|the second-largest dwarf planet in the solar system, located in the Kuiper belt; discovered in 1930 by Clyde Tombaugh (1906--97); classified as a planet until 2006, when it was reclassified as a dwarf planet. It has a diameter of 2390 km|
|[Latin, from Greek Ploutōn, literally: the rich one]|
|Pluto (pl'tō) Pronunciation Key
The ninth and usually farthest planet from the Sun as well as the smallest in size, with a diameter about one-sixth that of Earth. Pluto was not discovered until 1930, when Clyde Tombaugh noticed it while searching for an unknown planet thought to influence Uranus's orbit. Pluto's surface is covered with frozen methane and other ices, and its extremely thin atmosphere consists primarily of methane and nitrogen. Between 1979 and 1999 Pluto crossed inside Neptune's orbit and became, temporarily, the eighth planet in distance from the Sun. Because of its small size (it is smaller than Earth's moon) and the unusual eccentricity and inclination of its orbit, many astronomers have questioned whether it should be regarded as a planet at all, suggesting that Pluto and its moon, Charon, are actually large Kuiper belt objects. See Table at solar system.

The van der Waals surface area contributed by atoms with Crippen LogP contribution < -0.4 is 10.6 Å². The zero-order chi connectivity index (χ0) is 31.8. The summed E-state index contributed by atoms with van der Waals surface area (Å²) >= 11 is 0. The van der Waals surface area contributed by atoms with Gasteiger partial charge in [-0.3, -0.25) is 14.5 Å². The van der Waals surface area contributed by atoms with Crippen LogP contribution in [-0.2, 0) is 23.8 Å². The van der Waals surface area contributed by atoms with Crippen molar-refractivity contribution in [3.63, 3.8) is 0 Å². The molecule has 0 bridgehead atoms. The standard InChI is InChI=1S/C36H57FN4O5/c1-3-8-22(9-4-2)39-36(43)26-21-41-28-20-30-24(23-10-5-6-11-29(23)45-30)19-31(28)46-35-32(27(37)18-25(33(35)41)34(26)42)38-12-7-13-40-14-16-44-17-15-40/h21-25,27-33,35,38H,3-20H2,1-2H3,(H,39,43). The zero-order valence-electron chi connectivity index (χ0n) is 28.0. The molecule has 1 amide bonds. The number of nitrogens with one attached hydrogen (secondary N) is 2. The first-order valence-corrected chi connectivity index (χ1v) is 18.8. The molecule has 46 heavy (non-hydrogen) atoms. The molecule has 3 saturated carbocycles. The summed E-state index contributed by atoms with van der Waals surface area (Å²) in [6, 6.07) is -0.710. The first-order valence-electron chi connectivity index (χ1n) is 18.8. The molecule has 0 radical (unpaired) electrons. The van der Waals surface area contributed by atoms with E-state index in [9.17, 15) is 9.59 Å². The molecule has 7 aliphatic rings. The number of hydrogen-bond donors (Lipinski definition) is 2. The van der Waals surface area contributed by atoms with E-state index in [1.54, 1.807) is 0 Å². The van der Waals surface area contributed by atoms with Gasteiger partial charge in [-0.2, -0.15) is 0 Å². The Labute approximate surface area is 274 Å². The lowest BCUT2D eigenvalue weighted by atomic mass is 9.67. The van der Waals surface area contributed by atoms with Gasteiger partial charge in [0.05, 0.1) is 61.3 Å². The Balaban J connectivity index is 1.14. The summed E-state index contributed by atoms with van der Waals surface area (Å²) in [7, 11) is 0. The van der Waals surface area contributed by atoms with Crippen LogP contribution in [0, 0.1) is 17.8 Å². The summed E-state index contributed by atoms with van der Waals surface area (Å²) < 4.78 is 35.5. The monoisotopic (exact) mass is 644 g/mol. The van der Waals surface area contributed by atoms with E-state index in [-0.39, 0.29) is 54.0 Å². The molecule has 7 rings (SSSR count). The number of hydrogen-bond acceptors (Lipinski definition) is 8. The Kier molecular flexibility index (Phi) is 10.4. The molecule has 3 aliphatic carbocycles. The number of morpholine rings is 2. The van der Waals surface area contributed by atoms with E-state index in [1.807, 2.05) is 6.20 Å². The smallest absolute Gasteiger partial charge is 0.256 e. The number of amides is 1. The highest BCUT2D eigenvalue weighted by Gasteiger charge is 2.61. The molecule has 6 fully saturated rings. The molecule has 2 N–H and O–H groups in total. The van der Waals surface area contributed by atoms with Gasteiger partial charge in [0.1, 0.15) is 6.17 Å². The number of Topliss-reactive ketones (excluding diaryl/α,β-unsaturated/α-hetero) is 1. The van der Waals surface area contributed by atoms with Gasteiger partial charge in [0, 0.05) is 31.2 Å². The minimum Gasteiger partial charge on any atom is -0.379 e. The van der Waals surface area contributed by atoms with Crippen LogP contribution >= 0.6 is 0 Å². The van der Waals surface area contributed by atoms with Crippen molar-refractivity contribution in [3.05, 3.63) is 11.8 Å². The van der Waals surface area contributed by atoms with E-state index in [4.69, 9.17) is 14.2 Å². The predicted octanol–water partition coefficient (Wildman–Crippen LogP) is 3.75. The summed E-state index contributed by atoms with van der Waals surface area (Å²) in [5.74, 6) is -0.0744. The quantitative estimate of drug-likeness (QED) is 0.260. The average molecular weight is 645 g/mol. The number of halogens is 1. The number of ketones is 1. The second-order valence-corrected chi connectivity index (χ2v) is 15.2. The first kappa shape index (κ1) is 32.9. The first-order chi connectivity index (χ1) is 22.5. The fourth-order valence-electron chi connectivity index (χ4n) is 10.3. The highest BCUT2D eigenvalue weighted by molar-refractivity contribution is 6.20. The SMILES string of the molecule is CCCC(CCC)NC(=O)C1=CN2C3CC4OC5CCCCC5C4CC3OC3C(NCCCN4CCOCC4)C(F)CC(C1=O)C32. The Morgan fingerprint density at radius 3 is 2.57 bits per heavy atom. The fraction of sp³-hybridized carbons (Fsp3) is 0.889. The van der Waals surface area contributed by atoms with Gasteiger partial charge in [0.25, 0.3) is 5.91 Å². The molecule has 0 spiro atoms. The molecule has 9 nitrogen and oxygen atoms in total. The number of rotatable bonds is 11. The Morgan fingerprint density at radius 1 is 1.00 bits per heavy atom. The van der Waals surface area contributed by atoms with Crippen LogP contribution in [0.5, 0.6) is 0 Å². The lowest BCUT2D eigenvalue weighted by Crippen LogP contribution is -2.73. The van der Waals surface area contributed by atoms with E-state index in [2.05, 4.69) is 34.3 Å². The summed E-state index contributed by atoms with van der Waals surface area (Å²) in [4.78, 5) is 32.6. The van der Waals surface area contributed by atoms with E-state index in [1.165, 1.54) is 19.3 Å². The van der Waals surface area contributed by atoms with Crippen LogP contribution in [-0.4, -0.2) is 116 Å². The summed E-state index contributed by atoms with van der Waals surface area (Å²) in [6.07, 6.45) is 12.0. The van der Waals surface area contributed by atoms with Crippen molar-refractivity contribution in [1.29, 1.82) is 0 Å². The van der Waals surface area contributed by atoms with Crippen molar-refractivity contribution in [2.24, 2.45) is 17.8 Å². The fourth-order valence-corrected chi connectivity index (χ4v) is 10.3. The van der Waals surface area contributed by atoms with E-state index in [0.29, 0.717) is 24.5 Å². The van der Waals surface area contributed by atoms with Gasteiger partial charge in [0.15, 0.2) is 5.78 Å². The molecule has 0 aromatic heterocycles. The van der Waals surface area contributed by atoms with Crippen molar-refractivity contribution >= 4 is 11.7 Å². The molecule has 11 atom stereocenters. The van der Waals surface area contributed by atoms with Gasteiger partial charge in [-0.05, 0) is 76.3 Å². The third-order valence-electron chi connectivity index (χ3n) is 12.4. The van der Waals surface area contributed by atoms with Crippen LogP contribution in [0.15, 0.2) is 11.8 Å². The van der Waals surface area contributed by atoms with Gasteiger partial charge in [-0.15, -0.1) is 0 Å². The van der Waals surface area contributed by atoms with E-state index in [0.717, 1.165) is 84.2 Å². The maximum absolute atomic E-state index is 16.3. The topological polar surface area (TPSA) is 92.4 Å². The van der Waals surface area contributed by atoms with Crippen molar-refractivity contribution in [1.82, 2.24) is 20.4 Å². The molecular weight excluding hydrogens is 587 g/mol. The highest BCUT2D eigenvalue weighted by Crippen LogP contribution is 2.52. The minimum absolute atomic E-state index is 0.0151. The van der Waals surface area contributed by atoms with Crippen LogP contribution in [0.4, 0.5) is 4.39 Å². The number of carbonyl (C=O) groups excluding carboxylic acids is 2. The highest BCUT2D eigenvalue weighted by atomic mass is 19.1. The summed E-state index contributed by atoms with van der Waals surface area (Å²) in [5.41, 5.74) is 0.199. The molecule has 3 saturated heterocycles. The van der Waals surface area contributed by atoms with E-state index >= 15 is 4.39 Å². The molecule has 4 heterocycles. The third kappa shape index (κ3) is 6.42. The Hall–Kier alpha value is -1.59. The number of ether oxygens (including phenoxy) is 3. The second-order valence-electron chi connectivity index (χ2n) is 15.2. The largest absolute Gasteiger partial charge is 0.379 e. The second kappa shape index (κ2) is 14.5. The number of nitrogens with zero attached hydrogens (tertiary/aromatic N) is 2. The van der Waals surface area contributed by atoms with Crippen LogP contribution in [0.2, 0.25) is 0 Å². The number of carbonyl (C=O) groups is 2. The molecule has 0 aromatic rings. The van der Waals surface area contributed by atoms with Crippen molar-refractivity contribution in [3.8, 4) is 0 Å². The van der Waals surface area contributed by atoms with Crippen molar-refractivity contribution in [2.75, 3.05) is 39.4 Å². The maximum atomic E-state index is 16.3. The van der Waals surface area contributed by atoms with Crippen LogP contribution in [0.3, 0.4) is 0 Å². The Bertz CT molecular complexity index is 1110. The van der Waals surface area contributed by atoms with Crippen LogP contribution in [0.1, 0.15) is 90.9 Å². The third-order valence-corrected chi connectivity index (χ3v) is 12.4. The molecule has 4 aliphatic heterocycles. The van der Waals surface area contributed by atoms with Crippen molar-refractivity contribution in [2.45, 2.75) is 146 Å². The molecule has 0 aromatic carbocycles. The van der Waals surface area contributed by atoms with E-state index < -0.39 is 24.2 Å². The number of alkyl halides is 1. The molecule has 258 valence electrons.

Note: Astronomers in the late nineteenth century, thinking they saw disturbances in the orbits of Uranus and Neptune, suspected that there was a ninth planet, not yet discovered, exerting gravitation on the other two. In the early twentieth century, astronomers searched for that planet and found Pluto. Ironically, Pluto is much too small to be the planet they sought.
Note: Pluto's orbit is a stretched ellipse, unlike the orbits of the other major planets, which are nearly circular. As a result, for a period ending in 1999, Pluto was actually closer to the sun than Neptune.
Note: There is some debate among astronomers as to whether Pluto should really be classified as a planet or should instead be considered a large asteroid-like body.